If the bid is successful, 2030 will be the first World Cup in England for 64 years, and the first major tournament for 34 years.
The governing body's board has agreed to conduct "feasibility work" on a potential bid.
If the bid is successful, 2030 would be the first World Cup in England for 64 years and the first major tournament for 34 years (the semi-finals and final of Euro 2020 are at Wembley).
The UK government has said it would support a joint bid led by England.
Any bid would need to secure the nomination of UEFA and the support of a majority of FIFA's 211 member nations.
If they it decides to go ahead, the FA will be up against Argentina, Uruguay and Paraguay, which will be bidding jointly for 2030.
Morocco, which has also said it will bid, could apply jointly with Tunisia and Algeria.
England wanted to host this year's World Cup, but were beaten by Russia.
The 2030 tournament is expected to be the same format as the 2026 World Cup in the US, Canada & Mexico - 48 teams and 80 games.
"Last month the English FA board agreed to conduct feasibility work into the possibility of putting itself forward to be UEFA's potential candidate to host the 2030 FIFA World Cup," said FA chairman Greg Clarke.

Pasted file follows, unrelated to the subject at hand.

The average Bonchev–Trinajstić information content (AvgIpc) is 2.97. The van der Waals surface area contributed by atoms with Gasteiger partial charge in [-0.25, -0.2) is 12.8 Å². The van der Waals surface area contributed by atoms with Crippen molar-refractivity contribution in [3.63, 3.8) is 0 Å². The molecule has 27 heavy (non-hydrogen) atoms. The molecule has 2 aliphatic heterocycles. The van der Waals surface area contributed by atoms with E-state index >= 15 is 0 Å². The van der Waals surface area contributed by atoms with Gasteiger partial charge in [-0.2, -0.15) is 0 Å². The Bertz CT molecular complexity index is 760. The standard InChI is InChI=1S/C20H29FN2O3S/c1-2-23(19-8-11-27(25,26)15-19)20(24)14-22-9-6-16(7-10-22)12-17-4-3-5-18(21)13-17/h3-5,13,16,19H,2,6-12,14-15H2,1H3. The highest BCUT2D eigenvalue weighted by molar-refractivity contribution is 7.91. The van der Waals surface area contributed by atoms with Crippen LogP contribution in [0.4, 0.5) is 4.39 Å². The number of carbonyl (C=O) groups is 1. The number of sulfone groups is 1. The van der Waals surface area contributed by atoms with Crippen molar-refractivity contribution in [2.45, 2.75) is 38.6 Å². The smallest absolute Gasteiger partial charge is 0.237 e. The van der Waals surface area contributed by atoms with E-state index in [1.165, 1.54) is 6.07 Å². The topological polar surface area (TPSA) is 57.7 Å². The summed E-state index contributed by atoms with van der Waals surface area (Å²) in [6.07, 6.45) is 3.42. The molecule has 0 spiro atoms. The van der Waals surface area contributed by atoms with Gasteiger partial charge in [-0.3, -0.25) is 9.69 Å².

"This work will take place during the new season and no decision will be made until 2019."
The FA has distanced itself from suggestions it should host the 2022 World Cup in the unlikely event that Qatar loses the right to host the tournament.
Former FA chairman Lord Triesman said on Sunday that FIFA should reconsider England if Qatar is found to have broken bidding rules.
But Mr Clarke said: "FIFA has chosen Qatar to host the 2022 World Cup and they have a duty to investigate any issues around the process that are rightly thrown into question.
"Russia did a brilliant job hosting the 2018 World Cup and we support the rotation of World Cup hosting among the confederations.
"That would make the 2030 World Cup the next one a European nation might be able to host, and not before.
"Anyone suggesting otherwise is acting disrespectfully to our global game and does not speak for the English FA."